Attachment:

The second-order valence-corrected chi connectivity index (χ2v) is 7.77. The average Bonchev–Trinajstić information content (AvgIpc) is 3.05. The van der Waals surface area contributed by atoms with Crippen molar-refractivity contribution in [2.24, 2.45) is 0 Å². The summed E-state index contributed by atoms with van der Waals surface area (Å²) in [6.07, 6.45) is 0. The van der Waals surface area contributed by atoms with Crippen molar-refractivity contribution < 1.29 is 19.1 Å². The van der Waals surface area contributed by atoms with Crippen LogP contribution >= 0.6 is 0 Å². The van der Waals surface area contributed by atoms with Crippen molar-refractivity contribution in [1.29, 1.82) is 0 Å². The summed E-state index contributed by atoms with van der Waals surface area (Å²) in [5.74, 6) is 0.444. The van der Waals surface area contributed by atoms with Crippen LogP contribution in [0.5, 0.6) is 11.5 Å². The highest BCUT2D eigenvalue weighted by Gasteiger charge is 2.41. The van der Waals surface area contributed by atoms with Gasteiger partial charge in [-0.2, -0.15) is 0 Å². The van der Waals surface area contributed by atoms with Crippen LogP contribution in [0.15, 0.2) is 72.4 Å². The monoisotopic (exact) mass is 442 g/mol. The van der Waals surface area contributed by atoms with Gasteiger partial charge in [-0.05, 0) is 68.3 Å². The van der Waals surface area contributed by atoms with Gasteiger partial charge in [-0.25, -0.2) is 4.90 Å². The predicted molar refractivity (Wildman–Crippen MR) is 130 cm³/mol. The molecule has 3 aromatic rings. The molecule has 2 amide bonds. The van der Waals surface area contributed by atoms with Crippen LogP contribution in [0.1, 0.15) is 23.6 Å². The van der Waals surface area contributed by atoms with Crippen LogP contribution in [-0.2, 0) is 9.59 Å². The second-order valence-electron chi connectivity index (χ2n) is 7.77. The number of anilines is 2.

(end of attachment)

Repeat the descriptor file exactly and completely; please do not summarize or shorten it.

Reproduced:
The second-order valence-corrected chi connectivity index (χ2v) is 7.77. The average Bonchev–Trinajstić information content (AvgIpc) is 3.05. The van der Waals surface area contributed by atoms with Crippen molar-refractivity contribution in [2.24, 2.45) is 0 Å². The summed E-state index contributed by atoms with van der Waals surface area (Å²) in [6.07, 6.45) is 0. The van der Waals surface area contributed by atoms with Crippen molar-refractivity contribution < 1.29 is 19.1 Å². The van der Waals surface area contributed by atoms with Crippen LogP contribution >= 0.6 is 0 Å². The van der Waals surface area contributed by atoms with Crippen molar-refractivity contribution in [1.29, 1.82) is 0 Å². The summed E-state index contributed by atoms with van der Waals surface area (Å²) in [5.74, 6) is 0.444. The van der Waals surface area contributed by atoms with Crippen LogP contribution in [0.5, 0.6) is 11.5 Å². The highest BCUT2D eigenvalue weighted by Gasteiger charge is 2.41. The van der Waals surface area contributed by atoms with Gasteiger partial charge in [-0.2, -0.15) is 0 Å². The van der Waals surface area contributed by atoms with Crippen LogP contribution in [0.15, 0.2) is 72.4 Å². The monoisotopic (exact) mass is 442 g/mol. The van der Waals surface area contributed by atoms with Gasteiger partial charge in [-0.05, 0) is 68.3 Å². The van der Waals surface area contributed by atoms with Gasteiger partial charge in [-0.25, -0.2) is 4.90 Å². The predicted molar refractivity (Wildman–Crippen MR) is 130 cm³/mol. The molecule has 3 aromatic rings. The molecule has 2 amide bonds. The van der Waals surface area contributed by atoms with Crippen LogP contribution in [0.1, 0.15) is 23.6 Å². The van der Waals surface area contributed by atoms with Crippen LogP contribution in [-0.2, 0) is 9.59 Å². The second-order valence-electron chi connectivity index (χ2n) is 7.77. The number of anilines is 2.